One of the biggest mistakes that many homeowners make with self build or renovation projects is rushing into the build itself — eager as they are to start seeing things happen. It usually ends in tears, with either a design that has not fully evolved, insufficient detailing on the plans (if indeed they exist at all), or a spiralling cost base.
Some 18 months into the process of extending and remodelling our own 1960s house and we’re yet to so much as furtle a fascia — we certainly can’t be accused of rushing in. Instead, my wife Sarah and I have taken our time on the design. It is, after all, going to be the home our children grow up in for the coming decade or two. It’s therefore the most important home we’ll live in, and it’s worth spending a bit of time exploring the options before lifting a hammer.
After finding our new project in the Staffordshire countryside, we started off by looking at the main project objectives:
- Add another bedroom (the house had four, but one of these, with its own en suite, was downstairs);
- Make the upstairs space feel more generous and luxurious;
- Provide a more attractive kitchen and dining area that would connect better with the lovely garden;
- Achieve better flow between the different parts of the house;
- Generally improve the architectural appearance of the home from the outside.
Mark Brinkley, a long-time contributor to Homebuilding & Renovating magazine and ever one for a good line, called the house ‘Frank Lloyd Wrong’. And while both Sarah and I liked its mid-sixties eccentricities, it had faded over the years, and some elements were just plain ugly. We wanted a scheme that both achieved the space we required, and gave us a house that was attractive again.
We spent a lot of time doing our own research, both online and using magazines — and of course my own personal back catalogue of the brilliant homes I’d visited during my 12 years as editor on this title. We then took the view that one designer alone would probably not be able to provide everything we needed, and in the 18 months since we have engaged with three different designers, all of whom have added significantly to the scheme using their own individual strengths.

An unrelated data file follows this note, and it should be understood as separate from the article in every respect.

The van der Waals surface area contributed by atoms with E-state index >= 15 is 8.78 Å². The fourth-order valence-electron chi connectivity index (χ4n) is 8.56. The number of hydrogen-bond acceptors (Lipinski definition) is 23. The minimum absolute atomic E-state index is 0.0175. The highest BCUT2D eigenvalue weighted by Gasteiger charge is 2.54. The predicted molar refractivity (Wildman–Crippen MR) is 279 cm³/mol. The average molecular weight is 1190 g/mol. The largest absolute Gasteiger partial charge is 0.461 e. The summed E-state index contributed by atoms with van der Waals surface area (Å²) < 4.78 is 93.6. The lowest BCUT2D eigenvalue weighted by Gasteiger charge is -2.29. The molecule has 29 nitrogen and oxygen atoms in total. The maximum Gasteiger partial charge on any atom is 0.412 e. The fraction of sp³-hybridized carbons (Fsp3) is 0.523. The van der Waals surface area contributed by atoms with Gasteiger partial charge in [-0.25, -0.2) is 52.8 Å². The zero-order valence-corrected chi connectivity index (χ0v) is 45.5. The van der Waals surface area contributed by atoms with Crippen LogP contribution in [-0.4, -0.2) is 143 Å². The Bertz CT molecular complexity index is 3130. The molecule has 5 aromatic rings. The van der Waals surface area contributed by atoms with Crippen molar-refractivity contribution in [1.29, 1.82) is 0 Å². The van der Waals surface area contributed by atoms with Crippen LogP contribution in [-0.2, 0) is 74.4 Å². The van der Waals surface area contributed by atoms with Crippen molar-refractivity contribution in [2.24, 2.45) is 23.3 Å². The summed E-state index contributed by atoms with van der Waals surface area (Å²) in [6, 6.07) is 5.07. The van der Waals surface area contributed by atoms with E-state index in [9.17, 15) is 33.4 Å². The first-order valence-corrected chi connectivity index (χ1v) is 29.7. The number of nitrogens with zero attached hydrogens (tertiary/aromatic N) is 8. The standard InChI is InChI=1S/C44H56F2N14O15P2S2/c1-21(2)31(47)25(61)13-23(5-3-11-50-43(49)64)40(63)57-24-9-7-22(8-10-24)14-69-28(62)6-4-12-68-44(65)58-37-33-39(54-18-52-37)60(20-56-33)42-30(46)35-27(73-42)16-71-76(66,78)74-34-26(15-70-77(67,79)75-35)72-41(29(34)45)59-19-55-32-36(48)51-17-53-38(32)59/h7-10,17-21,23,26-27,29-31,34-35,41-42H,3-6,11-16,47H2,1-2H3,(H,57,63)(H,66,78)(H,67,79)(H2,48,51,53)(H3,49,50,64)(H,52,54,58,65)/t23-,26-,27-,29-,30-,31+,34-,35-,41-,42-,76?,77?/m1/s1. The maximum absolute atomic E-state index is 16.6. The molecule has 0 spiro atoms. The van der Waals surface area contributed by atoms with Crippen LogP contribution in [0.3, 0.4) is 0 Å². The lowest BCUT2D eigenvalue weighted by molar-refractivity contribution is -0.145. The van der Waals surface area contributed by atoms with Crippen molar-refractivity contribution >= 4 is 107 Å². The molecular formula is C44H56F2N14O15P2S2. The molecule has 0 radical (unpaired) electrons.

Pete Tonks (PJT Design), the renowned designer of oak frame homes, has a particular interest in 1960s architecture and he and I share a love for American architect John Lautner. So, we engaged him to come up with concepts to achieve the key objectives and see the project through the planning process (more on which in my next blog). His amazing solution to the problem of the pokey upstairs spaces – building a new tower on the front elevation and reworking the stair position – was the single biggest step forward with the project.
Next up, Aaron Chetwynd, a hugely talented architect local to us in Staffordshire who had a proven track record in being able to ‘realise’ contemporary schemes and, with a background in film set design, ensured the necessary level of architecture was injected. Critically, he was able to co-ordinate key issues like the joinery and stone detailing.
Then, as we began to worry about the potential budget becoming less achievable, we spoke to a local builder about the scheme who recommended local designer Jon Grew to do some further constructional detailing and, more importantly, reappraise the project to carry out a value-engineering exercise. He’s been the ‘critical friend’ that the project needed — very much a ‘do we need’ approach that I’m sure will be massively valuable down the line.
As a process, it has been time-consuming and felt a bit more expensive than we would have liked. We’ll have spent somewhere around 10-15 percent of the final build budget on the design itself — which, I’m told, is about right. It just feels a lot.
So what does that level of investment (in time and thinking, as well as money) get you? I’m hoping it means that the usual dramas and mistakes that others make by rushing in and scrimping on design will be avoided. We’ll see.
Next month: The planning process